As they made their way down the turnoff and into the city center, a huge white car was following them. Chris first noticed it, a jingle after they entered the outer edge of the center.

“Is something wrong Chris?” Jerry said, eyes sleepy, as he drove.

Chris turned around for the third time to examine the white car, again saw that the car was following them … then suddenly Chris said with a voice of crisis, a trembling voice, a decadence on his face:

“Oh shit, look, look what they just pushed out of the fucking car window, the white car – there …” almost next to them now “… look – Jj-Jerry, a fucking shotgun .. .. “

Jerry looked quickly, “What’s going on?”

Then, through another window of the car, a voice was heard from a loudspeaker coming directly from the white car, however, you could not make out what exactly was being said, so they continued, Jerry driving closer to the center of the center of the town. area now, looking at a gathering of people in two different corners – in an area of ​​four or five square blocks; if anything, it looked like a protest, if not a combat zone; The voice over the speaker now, said undoubtedly.[even louder than before]:

“Get out of the city area, immediately, or we will shoot!”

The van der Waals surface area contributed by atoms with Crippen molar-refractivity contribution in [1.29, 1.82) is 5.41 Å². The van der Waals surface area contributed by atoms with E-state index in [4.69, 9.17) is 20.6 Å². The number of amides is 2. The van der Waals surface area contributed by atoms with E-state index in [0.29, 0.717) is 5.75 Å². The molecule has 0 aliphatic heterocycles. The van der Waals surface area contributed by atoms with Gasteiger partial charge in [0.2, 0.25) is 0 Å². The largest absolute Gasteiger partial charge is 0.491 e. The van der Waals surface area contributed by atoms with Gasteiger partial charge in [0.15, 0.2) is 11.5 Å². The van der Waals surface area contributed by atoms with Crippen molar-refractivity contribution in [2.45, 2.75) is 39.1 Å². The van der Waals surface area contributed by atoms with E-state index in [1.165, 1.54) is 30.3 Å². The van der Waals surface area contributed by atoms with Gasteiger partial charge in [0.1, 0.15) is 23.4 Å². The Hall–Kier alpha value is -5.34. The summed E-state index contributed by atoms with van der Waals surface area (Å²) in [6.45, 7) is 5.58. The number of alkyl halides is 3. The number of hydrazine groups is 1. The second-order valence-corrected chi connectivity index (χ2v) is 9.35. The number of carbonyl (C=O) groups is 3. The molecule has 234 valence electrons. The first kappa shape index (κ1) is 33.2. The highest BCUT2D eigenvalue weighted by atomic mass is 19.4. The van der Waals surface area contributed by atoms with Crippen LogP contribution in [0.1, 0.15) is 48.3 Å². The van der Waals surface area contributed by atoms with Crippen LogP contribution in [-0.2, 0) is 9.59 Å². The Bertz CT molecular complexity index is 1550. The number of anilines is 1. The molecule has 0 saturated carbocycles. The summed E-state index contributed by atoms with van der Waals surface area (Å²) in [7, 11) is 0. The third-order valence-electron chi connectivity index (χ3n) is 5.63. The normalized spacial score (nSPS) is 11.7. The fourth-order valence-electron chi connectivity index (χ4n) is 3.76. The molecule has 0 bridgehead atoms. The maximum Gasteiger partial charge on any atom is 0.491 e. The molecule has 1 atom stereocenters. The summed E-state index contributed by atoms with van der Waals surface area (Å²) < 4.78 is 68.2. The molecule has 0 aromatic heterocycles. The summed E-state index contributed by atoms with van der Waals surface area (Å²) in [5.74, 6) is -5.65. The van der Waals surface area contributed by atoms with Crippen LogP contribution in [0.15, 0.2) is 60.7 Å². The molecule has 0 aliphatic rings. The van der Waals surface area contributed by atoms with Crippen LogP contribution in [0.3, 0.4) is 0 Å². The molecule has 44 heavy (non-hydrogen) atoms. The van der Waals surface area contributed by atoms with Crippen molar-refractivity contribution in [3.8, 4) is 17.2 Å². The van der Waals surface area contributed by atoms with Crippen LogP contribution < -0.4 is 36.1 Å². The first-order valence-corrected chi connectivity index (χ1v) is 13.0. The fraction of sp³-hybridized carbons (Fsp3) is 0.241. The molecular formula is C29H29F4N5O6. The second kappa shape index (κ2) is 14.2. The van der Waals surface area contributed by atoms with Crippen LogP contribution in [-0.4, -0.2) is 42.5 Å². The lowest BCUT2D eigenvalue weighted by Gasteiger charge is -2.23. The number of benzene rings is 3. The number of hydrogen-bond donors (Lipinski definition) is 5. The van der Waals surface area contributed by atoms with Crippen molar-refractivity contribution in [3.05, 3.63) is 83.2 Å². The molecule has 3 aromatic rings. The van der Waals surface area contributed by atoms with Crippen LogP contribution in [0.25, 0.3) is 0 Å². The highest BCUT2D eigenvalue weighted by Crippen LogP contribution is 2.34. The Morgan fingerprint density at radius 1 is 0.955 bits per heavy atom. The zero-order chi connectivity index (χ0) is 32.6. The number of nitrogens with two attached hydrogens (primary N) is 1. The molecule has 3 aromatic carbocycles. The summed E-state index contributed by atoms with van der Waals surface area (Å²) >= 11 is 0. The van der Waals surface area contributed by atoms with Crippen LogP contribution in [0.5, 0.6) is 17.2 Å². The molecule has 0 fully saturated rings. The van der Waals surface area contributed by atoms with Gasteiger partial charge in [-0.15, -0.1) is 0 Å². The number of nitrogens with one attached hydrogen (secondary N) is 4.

Chris looked at Jerry, “Where’s the exit? Chris,” Jerry asked. [the word shoot sticking in both their minds like a spider to a fly caught in a web,

“To the right, to the right, over there man…” Chris pointing toward a half lit up bridge: without hesitation, and responsive to his tone of voice, Jerry immediately turned the car southwest, and out they went as fast as that six-cylinder car would go.

In short, both Jerry and Chris’ tempermentaity was shock, disbelief, and spellbound, but somehow they must had caught a sign that said, Madison, Wisconsin, for that is where they headed; and sometime down the highway they had stopped to check the map, and talk about Madison to see if both agreed of the new destination, prior to this stop it would seem they were both ill-balanced.

When they both arrived in Madison, not being able to find a job, they both would end up in Omaha, Nebraska, whereupon, just across the boarder was Counsel Bluffs, where Chris would find a job working for Howard Johnson’s as a dishwasher, and three weeks later Jerry’s girlfriend would show up, and that would be the end of the adventure. She’d stay until the end of the month, and they’d all return back together to Minnesota. It was for Chris the first of many adventures–antiquarian pursuits, and the first real racial confrontation.

Heavens Dilemma

What will we all do?

The Black man,

The White man

The Arab, the Jew:

The Christian,

The Muslim,

Fool, and you–.

All tossed together

[Like a load of old shoes],

Waiting to go through:

Through those cigars

Godly gates,

Waiting for new souls?

What will we all do?

Because it seems [does it not?],

That is the only place:

We all want to go too.

Related Posts

Leave a Reply

Your email address will not be published. Required fields are marked *